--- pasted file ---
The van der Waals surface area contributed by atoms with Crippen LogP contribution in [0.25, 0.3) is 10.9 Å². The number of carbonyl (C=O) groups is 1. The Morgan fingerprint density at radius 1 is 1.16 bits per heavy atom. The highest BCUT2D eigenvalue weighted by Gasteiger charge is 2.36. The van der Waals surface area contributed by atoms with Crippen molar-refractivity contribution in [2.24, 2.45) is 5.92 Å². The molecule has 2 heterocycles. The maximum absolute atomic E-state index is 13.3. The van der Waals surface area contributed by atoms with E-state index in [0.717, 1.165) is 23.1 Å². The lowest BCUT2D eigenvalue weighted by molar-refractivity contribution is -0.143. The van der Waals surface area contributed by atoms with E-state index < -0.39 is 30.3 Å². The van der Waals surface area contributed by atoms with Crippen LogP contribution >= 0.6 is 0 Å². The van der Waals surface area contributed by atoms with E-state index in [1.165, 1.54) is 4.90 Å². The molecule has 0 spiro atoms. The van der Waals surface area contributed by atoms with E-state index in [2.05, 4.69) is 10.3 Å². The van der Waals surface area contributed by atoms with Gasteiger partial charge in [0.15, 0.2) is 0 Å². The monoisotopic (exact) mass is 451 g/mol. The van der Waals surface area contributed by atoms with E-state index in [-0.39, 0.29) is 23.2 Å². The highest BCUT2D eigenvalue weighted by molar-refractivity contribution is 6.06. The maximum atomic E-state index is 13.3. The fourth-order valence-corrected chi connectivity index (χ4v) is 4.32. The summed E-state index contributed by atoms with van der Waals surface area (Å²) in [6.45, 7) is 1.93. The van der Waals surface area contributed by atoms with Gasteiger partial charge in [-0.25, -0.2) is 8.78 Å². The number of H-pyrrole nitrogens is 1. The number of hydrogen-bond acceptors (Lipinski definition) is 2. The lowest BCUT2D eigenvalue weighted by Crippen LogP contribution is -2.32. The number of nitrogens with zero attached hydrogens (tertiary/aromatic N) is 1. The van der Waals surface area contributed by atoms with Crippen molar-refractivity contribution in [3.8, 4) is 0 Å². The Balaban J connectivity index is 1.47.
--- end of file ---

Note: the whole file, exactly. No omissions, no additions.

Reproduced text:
The van der Waals surface area contributed by atoms with Crippen LogP contribution in [0.25, 0.3) is 10.9 Å². The number of carbonyl (C=O) groups is 1. The Morgan fingerprint density at radius 1 is 1.16 bits per heavy atom. The highest BCUT2D eigenvalue weighted by Gasteiger charge is 2.36. The van der Waals surface area contributed by atoms with Crippen molar-refractivity contribution in [2.24, 2.45) is 5.92 Å². The molecule has 2 heterocycles. The maximum absolute atomic E-state index is 13.3. The van der Waals surface area contributed by atoms with E-state index in [0.717, 1.165) is 23.1 Å². The lowest BCUT2D eigenvalue weighted by molar-refractivity contribution is -0.143. The van der Waals surface area contributed by atoms with E-state index < -0.39 is 30.3 Å². The van der Waals surface area contributed by atoms with Crippen LogP contribution >= 0.6 is 0 Å². The van der Waals surface area contributed by atoms with E-state index in [1.165, 1.54) is 4.90 Å². The molecule has 0 spiro atoms. The van der Waals surface area contributed by atoms with E-state index in [2.05, 4.69) is 10.3 Å². The van der Waals surface area contributed by atoms with Gasteiger partial charge in [0.15, 0.2) is 0 Å². The monoisotopic (exact) mass is 451 g/mol. The van der Waals surface area contributed by atoms with E-state index in [-0.39, 0.29) is 23.2 Å². The highest BCUT2D eigenvalue weighted by molar-refractivity contribution is 6.06. The maximum atomic E-state index is 13.3. The fourth-order valence-corrected chi connectivity index (χ4v) is 4.32. The summed E-state index contributed by atoms with van der Waals surface area (Å²) in [6.45, 7) is 1.93. The van der Waals surface area contributed by atoms with Gasteiger partial charge in [-0.25, -0.2) is 8.78 Å². The number of H-pyrrole nitrogens is 1. The number of hydrogen-bond acceptors (Lipinski definition) is 2. The lowest BCUT2D eigenvalue weighted by Crippen LogP contribution is -2.32. The number of nitrogens with zero attached hydrogens (tertiary/aromatic N) is 1. The van der Waals surface area contributed by atoms with Crippen molar-refractivity contribution in [3.8, 4) is 0 Å². The Balaban J connectivity index is 1.47.